Meanwhile, the plastics industry continues to invest in global plastic production. This year, corporations allocated 208 billion dollars, in addition to what they already invest, into making more plastic goods and perpetuating the myth of recycling. More than 50% of our global plastic waste is produced by just 20 companies, and it’s not Coca-Cola or Nestle, or any of the commercial corporations one might initially expect – it’s major fossil fuel players, like ExxonMobil who produces 5.9 million tons of plastic waste annually.

Fossil fuels themselves are a key component of plastic manufacturing. The most common plastic in the world, polyethylene, is created from ethane, a component of natural gas. The second most common plastic in the world, polypropylene, is created from propane, another component of natural gas. These two types of plastics are seen nearly everywhere, in our food and commercial packaging, our synthetic clothing, our cars, etc. Not only does plastic manufacturing present huge issues in regard to waste management and environmental contamination, but it facilitates climate change and bolsters the companies most responsible for it. As we attempt to reduce our emissions by buying electric cars or installing solar panels on our homes, the fossil fuel industry still prevails as they re-allocate their resources to plastic manufacturing instead of energy production.

Somewhat surprisingly, banks too need to be held accountable. The first investigative report that traced plastic funding back to banks wasn’t published until 2021 and it proved that just twenty global banks were, and still are, responsible for 60% of the financing that goes towards the production of single-use plastics. It’s important that, while we should still hold companies like Coca-Cola accountable for their plastic waste, we don’t ignore the bigger fish. The reality is that, as consumers, we’re fed persuasive, deceptive messages that make us feel like reducing plastic waste is our individual responsibility through our buying decisions and our waste disposal choices, but, in truth, we’re victims of a much larger industry.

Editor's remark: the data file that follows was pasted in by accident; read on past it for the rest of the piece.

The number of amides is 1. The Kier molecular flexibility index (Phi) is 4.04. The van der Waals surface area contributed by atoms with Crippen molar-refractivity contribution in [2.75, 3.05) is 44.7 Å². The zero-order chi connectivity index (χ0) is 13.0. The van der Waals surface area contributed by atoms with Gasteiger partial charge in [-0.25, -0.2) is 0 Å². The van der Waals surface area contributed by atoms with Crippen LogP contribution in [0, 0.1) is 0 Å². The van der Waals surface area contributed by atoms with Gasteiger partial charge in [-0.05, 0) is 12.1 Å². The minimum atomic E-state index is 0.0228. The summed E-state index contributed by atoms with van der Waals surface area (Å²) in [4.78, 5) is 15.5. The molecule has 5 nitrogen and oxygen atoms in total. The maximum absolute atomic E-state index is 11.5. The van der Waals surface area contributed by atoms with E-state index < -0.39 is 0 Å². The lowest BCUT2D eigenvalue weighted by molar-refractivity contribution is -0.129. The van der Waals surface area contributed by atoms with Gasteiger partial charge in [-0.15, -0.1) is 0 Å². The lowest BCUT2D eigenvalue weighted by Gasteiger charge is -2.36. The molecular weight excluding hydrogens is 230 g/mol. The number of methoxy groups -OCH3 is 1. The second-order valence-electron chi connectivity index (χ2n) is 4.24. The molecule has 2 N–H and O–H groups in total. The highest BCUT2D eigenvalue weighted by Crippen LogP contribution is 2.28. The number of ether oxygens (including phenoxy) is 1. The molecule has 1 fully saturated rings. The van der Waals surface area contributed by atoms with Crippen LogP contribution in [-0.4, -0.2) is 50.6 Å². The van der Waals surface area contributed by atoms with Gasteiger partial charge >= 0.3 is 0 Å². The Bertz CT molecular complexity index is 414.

So, what do we do with the knowledge that recycling isn’t effective? I think the answer lies in refocusing our efforts. Instead of teaching kids in school “The Three Big R’s” and piquing their interest in the environment through reduce, reuse, recycle slogans, we teach them about effective lobbying and how they can get involved in politics. We educate the public on circular economies and widely communicate data regarding the truth about recycling. We dismantle the belief that plastic pollution is a “people” problem, and we focus on banning plastics altogether.

Luckily, there are politicians and organizations working to ban plastic production and pollution. In San Diego, the Surfrider Foundation has launched its Rise Above Plastics campaign and I Love a Clean San Diego is actively dedicated to helping San Diego reach its zero waste goals. State-wide, Governor Newsom’s SB 54 Bill sets important new recycling standards for single-use plastics and it will cut plastic packaging by 25% in the next 10 years. Lastly, nation-wide, the Break Free from Plastics Act was introduced in the Senate in 2021. If passed, it will gradually eliminate the production of single-use plastics starting January 2023. While both bills are essential steps forward, more stringent efforts should be aimed for. As such, it’s very important that we acknowledge the politics of plastic production. From there, we can lobby and vote for bills that require full bans, and we can support organizations that challenge the plastic industry’s political influence.

380 views0 comments


bottom of page